Surprise Surprise! Stars Moving into Another Galaxy
2023년 2월 28일
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Life is unpredictable, and you never know when the next exciting adventure comes knocking at your door. Sometimes it might require you to pack your bags and move to another town or a new country altogether. Guess what! You are not alone: stars do it, too!
For the first time, a team of astronomers at NSF’s NOIRLab found exciting new clues showing many stars moving into Andromeda Galaxy, the Milky Way’s nearest neighbour. Just like a flock of birds migrating to another place for food and shelter.
Over billions of years, galaxies grow and evolve making new stars in the process. Sometimes two galaxies can even clash and ‘merge’ with other galaxies to become one. Scientists call this process a “galactic immigration”.
By studying how each star moves through a galaxy and its outer halo, astronomers can explore the roots of these galactic immigration events. For example, where the stars in a galaxy originally came from, how they move to a different galaxy and so on. Such studies have only been possible in our own galaxy, the Milky Way, until now.
Using the Dark Energy Spectroscopic Instrument (DESI) on the Nicholas U. Mayall 4-meter Telescope at the Kitt Peak National Observatory, Arizona (USA), astronomers did a similar study. By measuring the movement of nearly 7500 stars in the inner halo of the Andromeda Galaxy, the team saw patterns confirming that these stars came from another galaxy. Not only that, astronomers also found that this galactic immigration event took place about 2 billion years ago.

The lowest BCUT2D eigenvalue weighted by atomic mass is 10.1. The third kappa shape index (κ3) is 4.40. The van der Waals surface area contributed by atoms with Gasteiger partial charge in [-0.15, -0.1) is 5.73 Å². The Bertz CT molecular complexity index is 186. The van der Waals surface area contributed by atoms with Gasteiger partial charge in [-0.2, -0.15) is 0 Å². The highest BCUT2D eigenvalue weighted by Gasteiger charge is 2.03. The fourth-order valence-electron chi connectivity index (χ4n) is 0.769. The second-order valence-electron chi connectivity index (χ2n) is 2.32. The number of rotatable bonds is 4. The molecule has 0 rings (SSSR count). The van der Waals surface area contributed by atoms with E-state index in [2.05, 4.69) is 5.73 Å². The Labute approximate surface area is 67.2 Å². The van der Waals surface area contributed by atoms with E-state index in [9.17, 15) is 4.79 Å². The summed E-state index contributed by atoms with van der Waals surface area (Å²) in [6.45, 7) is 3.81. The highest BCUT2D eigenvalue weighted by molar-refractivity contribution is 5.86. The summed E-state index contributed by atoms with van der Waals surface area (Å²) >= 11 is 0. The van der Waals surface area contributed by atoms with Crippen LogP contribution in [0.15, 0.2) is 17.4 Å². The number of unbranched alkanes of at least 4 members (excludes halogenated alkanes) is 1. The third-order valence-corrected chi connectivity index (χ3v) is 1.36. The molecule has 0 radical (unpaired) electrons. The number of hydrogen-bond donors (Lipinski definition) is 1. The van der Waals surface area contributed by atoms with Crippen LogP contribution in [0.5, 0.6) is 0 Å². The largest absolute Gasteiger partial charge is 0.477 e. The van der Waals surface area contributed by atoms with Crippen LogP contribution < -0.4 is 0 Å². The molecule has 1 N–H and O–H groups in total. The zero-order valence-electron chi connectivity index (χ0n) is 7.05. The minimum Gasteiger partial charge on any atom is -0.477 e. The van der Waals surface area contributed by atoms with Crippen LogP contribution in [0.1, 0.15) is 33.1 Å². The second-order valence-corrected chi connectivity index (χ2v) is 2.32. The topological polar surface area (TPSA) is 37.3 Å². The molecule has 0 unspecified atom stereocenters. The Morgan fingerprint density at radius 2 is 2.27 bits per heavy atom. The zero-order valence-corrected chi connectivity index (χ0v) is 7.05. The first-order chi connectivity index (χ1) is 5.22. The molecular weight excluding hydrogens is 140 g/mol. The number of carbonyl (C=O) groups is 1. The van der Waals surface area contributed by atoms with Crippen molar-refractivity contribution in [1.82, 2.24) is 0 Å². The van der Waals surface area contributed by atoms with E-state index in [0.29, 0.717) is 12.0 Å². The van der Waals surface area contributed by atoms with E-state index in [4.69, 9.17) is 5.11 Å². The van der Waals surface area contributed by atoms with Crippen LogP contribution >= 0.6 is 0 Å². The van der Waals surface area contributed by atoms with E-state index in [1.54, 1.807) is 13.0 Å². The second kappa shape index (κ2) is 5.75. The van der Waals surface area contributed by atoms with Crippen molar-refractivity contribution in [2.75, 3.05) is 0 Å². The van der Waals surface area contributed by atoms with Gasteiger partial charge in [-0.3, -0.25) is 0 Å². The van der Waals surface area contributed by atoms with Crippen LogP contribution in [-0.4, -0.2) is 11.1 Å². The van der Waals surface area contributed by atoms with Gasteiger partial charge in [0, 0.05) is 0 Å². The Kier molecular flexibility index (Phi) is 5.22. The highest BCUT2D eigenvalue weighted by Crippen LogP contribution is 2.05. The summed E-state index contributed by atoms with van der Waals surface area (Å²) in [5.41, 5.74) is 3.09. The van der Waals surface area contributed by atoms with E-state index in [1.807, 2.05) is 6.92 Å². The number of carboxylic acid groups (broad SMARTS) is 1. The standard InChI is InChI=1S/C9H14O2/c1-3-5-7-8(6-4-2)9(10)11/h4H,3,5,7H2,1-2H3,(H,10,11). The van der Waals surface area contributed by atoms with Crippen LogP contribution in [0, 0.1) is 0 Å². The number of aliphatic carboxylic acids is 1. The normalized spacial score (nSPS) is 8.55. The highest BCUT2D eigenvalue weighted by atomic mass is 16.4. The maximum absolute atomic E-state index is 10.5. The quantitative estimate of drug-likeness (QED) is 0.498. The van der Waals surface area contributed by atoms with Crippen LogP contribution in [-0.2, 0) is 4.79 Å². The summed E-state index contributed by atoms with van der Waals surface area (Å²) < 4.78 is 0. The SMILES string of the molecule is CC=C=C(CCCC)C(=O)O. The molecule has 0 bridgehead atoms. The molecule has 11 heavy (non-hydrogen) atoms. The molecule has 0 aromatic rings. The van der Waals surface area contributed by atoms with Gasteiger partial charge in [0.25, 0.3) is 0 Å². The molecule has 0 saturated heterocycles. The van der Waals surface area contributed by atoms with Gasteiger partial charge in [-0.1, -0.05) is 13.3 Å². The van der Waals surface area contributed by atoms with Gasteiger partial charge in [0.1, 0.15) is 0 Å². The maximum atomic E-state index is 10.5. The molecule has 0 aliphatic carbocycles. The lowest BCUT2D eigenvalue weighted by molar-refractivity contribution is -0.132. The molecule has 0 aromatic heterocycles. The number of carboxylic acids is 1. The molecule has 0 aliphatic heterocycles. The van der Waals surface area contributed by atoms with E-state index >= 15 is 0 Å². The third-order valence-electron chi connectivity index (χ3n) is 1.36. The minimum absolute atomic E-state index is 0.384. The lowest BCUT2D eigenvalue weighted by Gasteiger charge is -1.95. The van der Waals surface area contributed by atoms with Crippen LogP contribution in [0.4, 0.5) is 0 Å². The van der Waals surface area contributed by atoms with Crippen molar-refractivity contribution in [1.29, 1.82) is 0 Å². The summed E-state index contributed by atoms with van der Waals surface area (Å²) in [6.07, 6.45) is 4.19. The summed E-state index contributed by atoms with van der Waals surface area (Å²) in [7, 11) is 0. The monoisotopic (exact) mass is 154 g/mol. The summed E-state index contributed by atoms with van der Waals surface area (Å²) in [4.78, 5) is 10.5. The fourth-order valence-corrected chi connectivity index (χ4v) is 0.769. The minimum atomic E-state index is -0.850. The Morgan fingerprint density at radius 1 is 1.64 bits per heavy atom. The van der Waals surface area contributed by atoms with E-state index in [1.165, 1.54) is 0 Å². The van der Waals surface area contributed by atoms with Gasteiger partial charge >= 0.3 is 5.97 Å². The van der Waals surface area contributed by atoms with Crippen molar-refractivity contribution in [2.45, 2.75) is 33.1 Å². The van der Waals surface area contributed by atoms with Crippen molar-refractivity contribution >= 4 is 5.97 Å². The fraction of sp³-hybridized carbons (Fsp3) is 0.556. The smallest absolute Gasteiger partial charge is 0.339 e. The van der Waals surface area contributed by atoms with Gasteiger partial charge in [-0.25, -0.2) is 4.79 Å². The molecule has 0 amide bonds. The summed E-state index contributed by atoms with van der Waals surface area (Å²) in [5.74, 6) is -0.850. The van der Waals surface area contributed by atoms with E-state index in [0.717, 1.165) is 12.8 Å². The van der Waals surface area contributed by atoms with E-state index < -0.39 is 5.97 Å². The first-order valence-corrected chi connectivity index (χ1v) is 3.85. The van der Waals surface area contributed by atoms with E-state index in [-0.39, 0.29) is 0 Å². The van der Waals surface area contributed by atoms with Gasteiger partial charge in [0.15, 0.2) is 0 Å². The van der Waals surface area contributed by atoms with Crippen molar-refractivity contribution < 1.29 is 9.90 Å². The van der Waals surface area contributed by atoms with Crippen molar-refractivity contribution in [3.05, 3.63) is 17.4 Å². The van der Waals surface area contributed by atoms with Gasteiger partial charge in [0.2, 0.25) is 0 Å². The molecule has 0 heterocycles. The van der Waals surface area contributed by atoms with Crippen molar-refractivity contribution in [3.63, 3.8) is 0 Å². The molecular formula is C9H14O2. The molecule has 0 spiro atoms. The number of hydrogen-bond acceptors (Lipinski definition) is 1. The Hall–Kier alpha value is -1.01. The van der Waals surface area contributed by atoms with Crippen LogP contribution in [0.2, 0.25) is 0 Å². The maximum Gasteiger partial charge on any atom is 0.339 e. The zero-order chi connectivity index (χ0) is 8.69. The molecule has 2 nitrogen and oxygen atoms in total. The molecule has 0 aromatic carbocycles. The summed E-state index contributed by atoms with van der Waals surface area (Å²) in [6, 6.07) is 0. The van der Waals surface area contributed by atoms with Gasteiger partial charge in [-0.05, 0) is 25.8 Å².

Having found this rich historical evidence, astronomers now aim to explore more stars lying in the outskirts of the Andromeda galaxy. In this way, they can study the structure and the journey of stars between galaxies in great detail.
Image: Striking new evidence for a mass immigration of stars into the Andromeda Galaxy has been uncovered by researchers led by astronomers at NSF’s NOIRLab. Each of the dots on this image represents an individual star in the Andromeda Galaxy, with the motion of the star (relative to the galaxy) colour-coded from blue (moving toward us) to red (moving away from us).Credit: KPNO/NOIRLab/AURA/NSF/E. Slawik/D. de Martin/M. Zamani
Did you know that most of the stars in the Milky Way’s halo were formed in another galaxy? The stars later migrated into our galaxy when both the galaxies merged some 8 to 10 billion years ago. Galaxies like our Milky Way are constructed from the building blocks of many smaller galaxies in the cosmos over billions of years.
This Space Scoop is based on a Press Release from